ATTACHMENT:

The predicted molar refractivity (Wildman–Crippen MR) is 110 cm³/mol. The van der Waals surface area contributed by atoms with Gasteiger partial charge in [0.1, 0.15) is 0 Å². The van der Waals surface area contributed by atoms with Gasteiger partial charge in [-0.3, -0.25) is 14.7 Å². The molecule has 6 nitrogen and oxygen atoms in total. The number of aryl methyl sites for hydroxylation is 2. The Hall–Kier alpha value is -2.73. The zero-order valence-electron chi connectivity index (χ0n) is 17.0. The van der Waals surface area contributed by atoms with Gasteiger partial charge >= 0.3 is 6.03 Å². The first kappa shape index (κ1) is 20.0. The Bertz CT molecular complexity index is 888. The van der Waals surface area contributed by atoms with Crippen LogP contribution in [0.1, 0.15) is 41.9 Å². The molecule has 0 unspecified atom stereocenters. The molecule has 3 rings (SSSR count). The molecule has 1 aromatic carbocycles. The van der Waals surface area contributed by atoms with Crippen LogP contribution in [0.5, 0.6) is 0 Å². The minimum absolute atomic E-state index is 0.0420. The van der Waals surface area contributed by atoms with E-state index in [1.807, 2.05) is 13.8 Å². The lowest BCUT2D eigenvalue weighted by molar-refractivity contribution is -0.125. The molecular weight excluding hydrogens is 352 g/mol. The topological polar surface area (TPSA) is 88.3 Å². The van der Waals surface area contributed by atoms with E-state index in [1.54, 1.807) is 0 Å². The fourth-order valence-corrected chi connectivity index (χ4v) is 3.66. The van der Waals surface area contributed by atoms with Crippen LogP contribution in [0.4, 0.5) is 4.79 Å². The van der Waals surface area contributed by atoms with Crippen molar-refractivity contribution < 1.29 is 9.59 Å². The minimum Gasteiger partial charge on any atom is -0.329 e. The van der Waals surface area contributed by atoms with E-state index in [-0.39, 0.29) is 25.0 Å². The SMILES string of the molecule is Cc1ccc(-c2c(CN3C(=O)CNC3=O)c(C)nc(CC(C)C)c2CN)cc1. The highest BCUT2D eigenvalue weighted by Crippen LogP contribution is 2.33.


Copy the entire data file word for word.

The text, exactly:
The predicted molar refractivity (Wildman–Crippen MR) is 110 cm³/mol. The van der Waals surface area contributed by atoms with Gasteiger partial charge in [0.1, 0.15) is 0 Å². The van der Waals surface area contributed by atoms with Gasteiger partial charge in [-0.3, -0.25) is 14.7 Å². The molecule has 6 nitrogen and oxygen atoms in total. The number of aryl methyl sites for hydroxylation is 2. The Hall–Kier alpha value is -2.73. The zero-order valence-electron chi connectivity index (χ0n) is 17.0. The van der Waals surface area contributed by atoms with Gasteiger partial charge >= 0.3 is 6.03 Å². The first kappa shape index (κ1) is 20.0. The Bertz CT molecular complexity index is 888. The van der Waals surface area contributed by atoms with Crippen LogP contribution in [0.1, 0.15) is 41.9 Å². The molecule has 0 unspecified atom stereocenters. The molecule has 3 rings (SSSR count). The molecule has 1 aromatic carbocycles. The van der Waals surface area contributed by atoms with Crippen LogP contribution in [0.5, 0.6) is 0 Å². The minimum absolute atomic E-state index is 0.0420. The van der Waals surface area contributed by atoms with E-state index in [1.807, 2.05) is 13.8 Å². The lowest BCUT2D eigenvalue weighted by molar-refractivity contribution is -0.125. The molecular weight excluding hydrogens is 352 g/mol. The topological polar surface area (TPSA) is 88.3 Å². The van der Waals surface area contributed by atoms with E-state index in [1.54, 1.807) is 0 Å². The fourth-order valence-corrected chi connectivity index (χ4v) is 3.66. The van der Waals surface area contributed by atoms with Crippen LogP contribution in [0.4, 0.5) is 4.79 Å². The van der Waals surface area contributed by atoms with Crippen molar-refractivity contribution < 1.29 is 9.59 Å². The minimum Gasteiger partial charge on any atom is -0.329 e. The van der Waals surface area contributed by atoms with E-state index in [-0.39, 0.29) is 25.0 Å². The SMILES string of the molecule is Cc1ccc(-c2c(CN3C(=O)CNC3=O)c(C)nc(CC(C)C)c2CN)cc1. The highest BCUT2D eigenvalue weighted by Crippen LogP contribution is 2.33.